Posted on: 24 July 2017
While a foreign visitor can usually buy or rent a vehicle for use while temporarily staying or traveling in the U.S., purchasing an auto insurance policy may not be as easy. The problem is if you can't get auto insurance, you can't legally register the vehicle you buy. In most states, you won't be able to drive either.
Many insurance companies require that individuals who purchase auto insurance have a U.S. address. Some insurers also require that a person buying auto insurance have a state-issued driver's license. Otherwise, the company won't issue a policy.
There is always the question of liability if an accident occurs. Most states require that drivers carry at least the minimum bodily injury liability coverage mandated by state law.
If you find a company willing to issue you a policy as a non-resident driver, there is a good chance that the insurer will charge you a higher rate than what U.S. residents pay. That's because the company doesn't know your driving history and that makes you a higher risk.
If you are planning a trip to the U.S. and want to drive a vehicle during your stay here, there are steps for buying auto insurance that you can take beforehand.
Shop auto insurance companies ahead of time. Search online for U.S. auto insurers willing to provide coverage to non-residents. Even if you are a licensed driver in your primary country of residence, U.S. coverage can be harder to come by if you don't have a valid U.S. driver's license.
Compare insurance rates. Once you identify companies willing to sell you an auto insurance policy, get multiple quotes on premium rates. You'll need to have an idea of the make, model, and year of the vehicle you intend to drive since this information affects the rate you pay. The insurance company also needs to know whether you will be driving primarily for business, work, commute to school, or simply for pleasure while you are in the U.S.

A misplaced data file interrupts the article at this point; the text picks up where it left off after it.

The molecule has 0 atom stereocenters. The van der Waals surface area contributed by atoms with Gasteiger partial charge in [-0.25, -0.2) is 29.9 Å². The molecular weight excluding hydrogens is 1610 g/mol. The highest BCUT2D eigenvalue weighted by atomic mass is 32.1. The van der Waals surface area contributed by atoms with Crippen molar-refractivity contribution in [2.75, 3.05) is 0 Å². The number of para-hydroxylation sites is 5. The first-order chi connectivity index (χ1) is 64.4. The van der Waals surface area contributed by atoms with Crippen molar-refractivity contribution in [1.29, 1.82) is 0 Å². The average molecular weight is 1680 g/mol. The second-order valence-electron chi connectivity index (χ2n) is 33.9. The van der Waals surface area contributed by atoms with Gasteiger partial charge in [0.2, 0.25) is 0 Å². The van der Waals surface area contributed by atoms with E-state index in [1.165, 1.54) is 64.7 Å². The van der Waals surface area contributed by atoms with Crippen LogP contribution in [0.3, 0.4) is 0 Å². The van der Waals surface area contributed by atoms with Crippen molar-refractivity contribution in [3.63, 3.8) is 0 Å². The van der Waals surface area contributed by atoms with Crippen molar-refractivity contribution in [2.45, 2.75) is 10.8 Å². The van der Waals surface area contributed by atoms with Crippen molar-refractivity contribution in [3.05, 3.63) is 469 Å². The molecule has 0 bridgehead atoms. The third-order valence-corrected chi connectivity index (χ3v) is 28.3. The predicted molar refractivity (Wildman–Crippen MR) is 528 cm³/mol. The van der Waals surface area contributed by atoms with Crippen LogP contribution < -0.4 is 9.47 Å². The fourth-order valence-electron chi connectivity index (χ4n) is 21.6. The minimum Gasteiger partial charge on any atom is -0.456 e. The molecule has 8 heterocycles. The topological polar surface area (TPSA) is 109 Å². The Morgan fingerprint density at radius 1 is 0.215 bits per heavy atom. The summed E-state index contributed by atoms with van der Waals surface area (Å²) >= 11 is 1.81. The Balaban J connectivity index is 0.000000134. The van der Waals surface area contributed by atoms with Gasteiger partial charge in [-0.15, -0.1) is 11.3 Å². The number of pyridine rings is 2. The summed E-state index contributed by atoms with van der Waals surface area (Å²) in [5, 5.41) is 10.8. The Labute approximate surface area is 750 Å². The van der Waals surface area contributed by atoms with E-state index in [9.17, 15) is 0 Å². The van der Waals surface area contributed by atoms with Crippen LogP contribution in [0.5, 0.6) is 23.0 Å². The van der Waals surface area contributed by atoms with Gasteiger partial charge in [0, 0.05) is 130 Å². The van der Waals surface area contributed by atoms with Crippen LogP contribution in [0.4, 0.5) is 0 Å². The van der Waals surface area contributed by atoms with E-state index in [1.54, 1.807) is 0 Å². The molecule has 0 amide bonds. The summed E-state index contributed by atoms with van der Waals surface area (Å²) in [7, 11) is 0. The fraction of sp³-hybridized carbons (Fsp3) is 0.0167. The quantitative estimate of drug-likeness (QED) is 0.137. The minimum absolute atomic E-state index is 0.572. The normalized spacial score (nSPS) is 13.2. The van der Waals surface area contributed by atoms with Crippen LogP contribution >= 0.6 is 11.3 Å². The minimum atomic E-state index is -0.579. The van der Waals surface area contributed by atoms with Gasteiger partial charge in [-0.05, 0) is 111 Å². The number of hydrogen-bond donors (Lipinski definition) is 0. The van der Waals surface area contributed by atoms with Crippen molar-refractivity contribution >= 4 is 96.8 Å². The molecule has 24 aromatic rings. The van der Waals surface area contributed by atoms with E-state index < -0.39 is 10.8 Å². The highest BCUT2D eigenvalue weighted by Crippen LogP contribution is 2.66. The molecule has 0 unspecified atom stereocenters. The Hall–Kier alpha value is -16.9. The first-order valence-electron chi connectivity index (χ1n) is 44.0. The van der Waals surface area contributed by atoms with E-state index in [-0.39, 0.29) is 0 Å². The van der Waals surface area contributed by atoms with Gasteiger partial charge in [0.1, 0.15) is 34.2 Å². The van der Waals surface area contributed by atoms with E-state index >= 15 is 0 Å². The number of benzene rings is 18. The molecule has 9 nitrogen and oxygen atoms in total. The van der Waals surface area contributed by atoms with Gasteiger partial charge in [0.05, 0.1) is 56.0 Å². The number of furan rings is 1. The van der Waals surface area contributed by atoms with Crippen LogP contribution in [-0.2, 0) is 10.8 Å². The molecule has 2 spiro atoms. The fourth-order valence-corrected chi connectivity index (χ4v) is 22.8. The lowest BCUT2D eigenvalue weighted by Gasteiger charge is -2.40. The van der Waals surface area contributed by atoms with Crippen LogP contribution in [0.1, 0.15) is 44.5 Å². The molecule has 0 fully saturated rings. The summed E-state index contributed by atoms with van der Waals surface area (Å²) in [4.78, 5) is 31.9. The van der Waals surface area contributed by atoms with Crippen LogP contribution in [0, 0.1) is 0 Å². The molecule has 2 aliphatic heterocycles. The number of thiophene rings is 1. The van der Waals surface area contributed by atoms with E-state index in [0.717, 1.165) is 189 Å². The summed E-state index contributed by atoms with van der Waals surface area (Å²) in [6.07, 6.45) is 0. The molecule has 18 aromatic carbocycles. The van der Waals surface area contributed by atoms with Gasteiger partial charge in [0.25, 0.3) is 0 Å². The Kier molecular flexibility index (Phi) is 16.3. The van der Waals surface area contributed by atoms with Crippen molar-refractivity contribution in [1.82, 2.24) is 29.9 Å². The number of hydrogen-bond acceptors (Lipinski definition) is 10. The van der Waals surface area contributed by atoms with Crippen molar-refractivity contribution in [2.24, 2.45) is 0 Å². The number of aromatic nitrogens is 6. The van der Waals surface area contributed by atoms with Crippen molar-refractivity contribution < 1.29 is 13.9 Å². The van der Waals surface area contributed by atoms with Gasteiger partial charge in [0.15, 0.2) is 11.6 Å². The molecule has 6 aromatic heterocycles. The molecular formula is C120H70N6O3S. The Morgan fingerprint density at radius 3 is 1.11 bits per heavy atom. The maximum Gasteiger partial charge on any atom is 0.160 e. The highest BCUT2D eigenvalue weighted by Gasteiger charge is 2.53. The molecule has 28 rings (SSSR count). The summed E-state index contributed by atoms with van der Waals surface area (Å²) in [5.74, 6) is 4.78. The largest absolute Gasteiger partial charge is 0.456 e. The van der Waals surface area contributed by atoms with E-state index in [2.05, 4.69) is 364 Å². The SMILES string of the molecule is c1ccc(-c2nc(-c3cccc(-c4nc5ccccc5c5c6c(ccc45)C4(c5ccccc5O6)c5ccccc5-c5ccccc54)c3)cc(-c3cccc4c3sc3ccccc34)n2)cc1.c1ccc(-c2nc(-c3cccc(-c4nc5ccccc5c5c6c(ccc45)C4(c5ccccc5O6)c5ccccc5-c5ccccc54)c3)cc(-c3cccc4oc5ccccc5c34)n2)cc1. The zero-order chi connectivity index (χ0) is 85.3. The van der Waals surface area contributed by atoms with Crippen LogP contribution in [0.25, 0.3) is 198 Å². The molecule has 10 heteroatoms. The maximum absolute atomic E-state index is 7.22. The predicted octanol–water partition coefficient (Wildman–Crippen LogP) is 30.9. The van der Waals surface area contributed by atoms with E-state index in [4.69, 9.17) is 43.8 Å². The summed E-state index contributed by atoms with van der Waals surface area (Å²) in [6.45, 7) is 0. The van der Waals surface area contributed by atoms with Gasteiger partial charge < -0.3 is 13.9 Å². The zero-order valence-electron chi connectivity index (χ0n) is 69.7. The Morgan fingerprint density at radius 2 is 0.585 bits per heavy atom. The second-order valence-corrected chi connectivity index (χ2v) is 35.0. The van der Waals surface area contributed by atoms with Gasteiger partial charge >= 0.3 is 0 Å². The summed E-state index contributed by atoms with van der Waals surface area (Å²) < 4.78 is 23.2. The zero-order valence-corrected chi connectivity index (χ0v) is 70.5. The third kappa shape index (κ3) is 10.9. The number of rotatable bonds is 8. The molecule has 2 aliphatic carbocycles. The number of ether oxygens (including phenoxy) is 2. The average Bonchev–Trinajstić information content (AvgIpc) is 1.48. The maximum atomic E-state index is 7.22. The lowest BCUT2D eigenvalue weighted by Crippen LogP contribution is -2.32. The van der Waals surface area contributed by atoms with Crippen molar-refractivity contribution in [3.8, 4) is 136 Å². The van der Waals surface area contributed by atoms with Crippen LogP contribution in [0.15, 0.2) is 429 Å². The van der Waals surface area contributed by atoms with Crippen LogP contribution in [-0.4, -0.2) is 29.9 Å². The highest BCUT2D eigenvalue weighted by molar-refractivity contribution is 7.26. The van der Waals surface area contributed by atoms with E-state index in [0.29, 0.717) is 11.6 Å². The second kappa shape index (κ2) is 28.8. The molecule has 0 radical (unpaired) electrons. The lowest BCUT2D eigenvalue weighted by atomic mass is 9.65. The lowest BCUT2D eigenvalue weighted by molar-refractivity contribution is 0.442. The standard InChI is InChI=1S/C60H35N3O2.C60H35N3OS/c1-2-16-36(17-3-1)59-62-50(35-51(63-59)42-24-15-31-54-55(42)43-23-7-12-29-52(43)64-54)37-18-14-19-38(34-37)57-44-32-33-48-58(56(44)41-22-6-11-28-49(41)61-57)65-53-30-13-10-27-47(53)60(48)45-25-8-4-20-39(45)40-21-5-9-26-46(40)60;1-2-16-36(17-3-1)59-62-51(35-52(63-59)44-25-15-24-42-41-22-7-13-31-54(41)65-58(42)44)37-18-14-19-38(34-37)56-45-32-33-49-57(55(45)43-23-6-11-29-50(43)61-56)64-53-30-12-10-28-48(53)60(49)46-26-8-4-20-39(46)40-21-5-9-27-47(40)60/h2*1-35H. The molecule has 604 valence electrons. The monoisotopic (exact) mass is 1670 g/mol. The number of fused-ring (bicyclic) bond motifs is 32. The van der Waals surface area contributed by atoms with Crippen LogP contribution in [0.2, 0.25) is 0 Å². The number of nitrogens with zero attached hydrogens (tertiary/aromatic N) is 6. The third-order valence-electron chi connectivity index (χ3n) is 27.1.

Show that you have a license issued in your home country. If you don't at least have a driver's license from another country, you may not be able to get U.S. auto insurance coverage. Some states also require that foreign nationals have an international driving permit from the country that issued their driver's license.
If you are entering the U.S. from Canada or Mexico and driving a vehicle registered in either of those countries, many U.S. insurers will offer you insurance coverage as long as you have a valid driver's license from that country.
Talk to your employer. If your job requires international travel and you are traveling in the U.S. on business, you may be insured to drive a vehicle through the company that employs you.
Another option is to add auto insurance coverage to a travel insurance policy you buy in the country where you reside before you leave on your trip to the U.S.
Get your name added to another person's policy. When visiting a family member or friend in the States who is a U.S. resident, that person may be able to add your name to his or her auto insurance policy. You must drive an insured vehicle that the other person owns and to whom the vehicle is legally registered.
However you choose to get insured, keep in mind that if you drive in the U.S. without insurance, you may face penalties if you are caught. If you are involved in a motor vehicle accident and don't have insurance, stiffer penalties may apply even if you weren't at fault. Contact an auto insurance company, such as Lanham Insurance Agency, to ask for more information about getting auto insurance as a foreign visitor.Share